Still Pissed Off About the Hawley-Smoot Tariff

Monday, August 02, 2004

U.S.A. v. France - Whence the Animosity?

You ask an interesting question, litteringand. I don't think I have a definitive answer, but I'll speculate a bit, and you can let me know if you think I'm onto something.

First of all, I won't go as far as some commentators go and call France our enemy. I think "competitor" comes much closer, and with that in mind, the answer to your second question comes into clearer focus. We are not "enemies" in the sense that we want to defeat one another. We are competitors in the sense that some of our interests overlap and are mutually exclusive. Consider the relationship between Nike and Reebok. The two companies are not enemies. They both share the interest in preserving a culture in which they can market and sell shoes (and other athletic gear). But both of them realize, quite realistically, that for every pair of Nikes I buy, there's one more pair of Reeboks I won't buy. There's nothing like animus or hatred in the relationship, only competition, pure and simple.

America and France aren't companies, and don't sell a "product" in a traditional sense. Like shoe companies, the two nations have mutually beneficial goals - we want to preserve international trade, we value some modicum of stability, we want countries to play with some semblance of fairness because that benefits everyone. Both countries certainly do sell products. France and America export missiles, for example, and both import oil. Every missile America sells to country A is a missile France can't sell to country A. And if America and France both decide that no one should sell missiles to country B, then each will be unhappy if the other starts selling missiles to country B.

But it's not just products - both countries are also selling an ideas. America sells mass-marketing ideas, like McDonalds, big-pimpin', Baywatch, Michael Jordan, rags to riches stories, and Freedom (capital F). These are big sellers, especially the last one, which flies off the shelves, so to speak. France sells different ideas, including not a little bit of socialism, hundreds of years of culture, fine art, wine, music, an earth-changing Revolution, and also Liberte' (capital L), again a big seller.

When selling ideas, you can either tout your own product or disparage that of your competitor. If I want to make French Liberte' look inferior to American Freedom, I can point out that anti-Semitism is on the rise, that the 30-hour work-week is a dismal failure, that unemployment is through the roof, that free speech is (compared to in America) severely limited, etc. And these may or may not be legitimate criticisms. And if the French want to make Liberte' look superior to Freedom, they can point to American imperialism, the hypocrisy in deposing one tyrant (Saddam) while leaving others alone (Kim Jong-Il and the Iranian mullocracy), cultural bankruptcy (e.g. American Idol), etc. And again, these may or may not be legitimate criticisms.

The point is that it's marketing. Americans criticizing the French clearly aren't out to persuade the French that the French suck - everyone knows that's a total waste of time. The opposite, however, is not as clear, because the French trying to persuade Americans that Americans suck actually hits a target with a good fifty percent of Americans. Americans are a deeply divided people.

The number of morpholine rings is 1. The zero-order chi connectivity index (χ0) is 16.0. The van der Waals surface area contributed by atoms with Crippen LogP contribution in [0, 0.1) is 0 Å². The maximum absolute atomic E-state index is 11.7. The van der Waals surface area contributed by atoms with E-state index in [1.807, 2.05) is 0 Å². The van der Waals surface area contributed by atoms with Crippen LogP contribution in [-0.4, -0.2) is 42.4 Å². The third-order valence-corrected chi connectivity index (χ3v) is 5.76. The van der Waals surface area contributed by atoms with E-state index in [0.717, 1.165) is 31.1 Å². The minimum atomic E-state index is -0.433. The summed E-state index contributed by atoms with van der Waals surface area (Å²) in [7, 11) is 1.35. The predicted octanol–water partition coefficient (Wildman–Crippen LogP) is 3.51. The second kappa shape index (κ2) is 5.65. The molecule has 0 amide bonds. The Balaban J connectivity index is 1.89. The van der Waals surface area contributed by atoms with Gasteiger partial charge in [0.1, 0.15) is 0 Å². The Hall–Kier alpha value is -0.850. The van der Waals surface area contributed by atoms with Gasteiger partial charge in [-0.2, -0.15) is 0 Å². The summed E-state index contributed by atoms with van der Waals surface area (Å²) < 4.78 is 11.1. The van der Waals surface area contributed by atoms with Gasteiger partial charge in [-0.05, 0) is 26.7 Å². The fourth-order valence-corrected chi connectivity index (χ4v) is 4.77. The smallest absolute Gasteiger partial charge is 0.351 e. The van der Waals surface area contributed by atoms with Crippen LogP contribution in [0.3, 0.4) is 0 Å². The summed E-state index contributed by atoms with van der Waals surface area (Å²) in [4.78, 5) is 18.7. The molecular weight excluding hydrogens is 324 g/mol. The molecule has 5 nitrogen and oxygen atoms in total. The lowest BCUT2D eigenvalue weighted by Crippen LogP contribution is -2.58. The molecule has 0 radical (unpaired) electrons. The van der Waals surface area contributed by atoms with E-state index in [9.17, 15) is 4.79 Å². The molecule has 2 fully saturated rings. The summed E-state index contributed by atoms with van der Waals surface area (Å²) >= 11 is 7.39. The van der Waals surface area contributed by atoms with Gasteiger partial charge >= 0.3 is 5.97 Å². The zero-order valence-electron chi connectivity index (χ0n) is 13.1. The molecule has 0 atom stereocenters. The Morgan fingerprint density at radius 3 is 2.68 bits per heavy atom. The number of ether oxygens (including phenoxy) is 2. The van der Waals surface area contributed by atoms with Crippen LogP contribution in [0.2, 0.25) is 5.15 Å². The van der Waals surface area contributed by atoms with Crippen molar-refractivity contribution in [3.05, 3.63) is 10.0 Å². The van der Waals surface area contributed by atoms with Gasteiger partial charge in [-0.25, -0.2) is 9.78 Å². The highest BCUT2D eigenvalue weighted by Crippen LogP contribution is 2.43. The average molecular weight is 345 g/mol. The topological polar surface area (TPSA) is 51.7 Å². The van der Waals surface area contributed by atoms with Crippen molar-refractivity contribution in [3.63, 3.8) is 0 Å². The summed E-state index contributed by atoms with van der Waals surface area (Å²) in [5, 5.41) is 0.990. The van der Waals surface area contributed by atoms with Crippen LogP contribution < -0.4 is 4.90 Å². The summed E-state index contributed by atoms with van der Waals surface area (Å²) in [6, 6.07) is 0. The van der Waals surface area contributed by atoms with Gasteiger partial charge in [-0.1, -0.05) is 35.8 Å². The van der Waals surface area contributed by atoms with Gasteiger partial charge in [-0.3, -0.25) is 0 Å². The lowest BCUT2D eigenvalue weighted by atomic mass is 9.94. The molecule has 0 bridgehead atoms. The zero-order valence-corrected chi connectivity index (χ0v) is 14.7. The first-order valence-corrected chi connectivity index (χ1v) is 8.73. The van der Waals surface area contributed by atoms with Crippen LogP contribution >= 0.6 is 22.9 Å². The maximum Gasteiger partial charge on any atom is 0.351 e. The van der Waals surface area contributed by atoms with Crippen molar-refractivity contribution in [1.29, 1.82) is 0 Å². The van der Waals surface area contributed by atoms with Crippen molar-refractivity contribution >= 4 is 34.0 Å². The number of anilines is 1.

So getting back to the question, Does anyone know where anti-France came from? It is inherent when two countries set out to compete. The level of virulence is not inherent, of course. It's sad, and I wish it were otherwise. My digs at France are, well, digs. They aren't reasoned arguments, just cheap shots. (My reasoned arguments, on the other hand, are just that - not cheap shots). And the closer the competition, the more heated the marketing will get, I think. There's a certain amount of anti-British sentiment in America, too, when you consider something as basic as the English language. It's because America and the U.K. both want to export an idea about linguistic superiority, and they both want to win. Iran and America compete because we both want to export ideas about the proper balance of religiosity and freedom, and both want to win. Italy and France both want to export ideas about culture, art, and romance because both countries want to see tourist dollars spill in every summer.

The examples I've listed above show that competition can exist on many levels. The relationship between Iran and America is far more tense than the relationship between America and France, which is far more tense than the relationship between France and Italy.

The next important question to ponder is, how can the relationship between America and France return to something like normality? I suppose some would argue that the next important question is really should that relationship normalize. I think the answer is so emphatically yes that it needn't be asked. America doesn't need enemies. No one does. It might be fun to make France jokes, Canada jokes, English jokes, or American jokes (yes, I laugh at those, too), and I think that's normal and healthy. But full-fledged spite and animosity? No, and I hope nothing I write comes across as that severe.

As far as how to restore our relationship, I don't know. That's the subject of a future post. I don't think John Kerry has the answer, because his "answer," to the extent that he's given one, seems to be apologizing to them - yielding our national interest to their national interest. In other words, Nike apologizing to Reebok for competing so effectively, with a promise to make crappier shoes in the future. That doesn't end the fundamental competition, it just puts America in a disadvantageous position to continue the competition.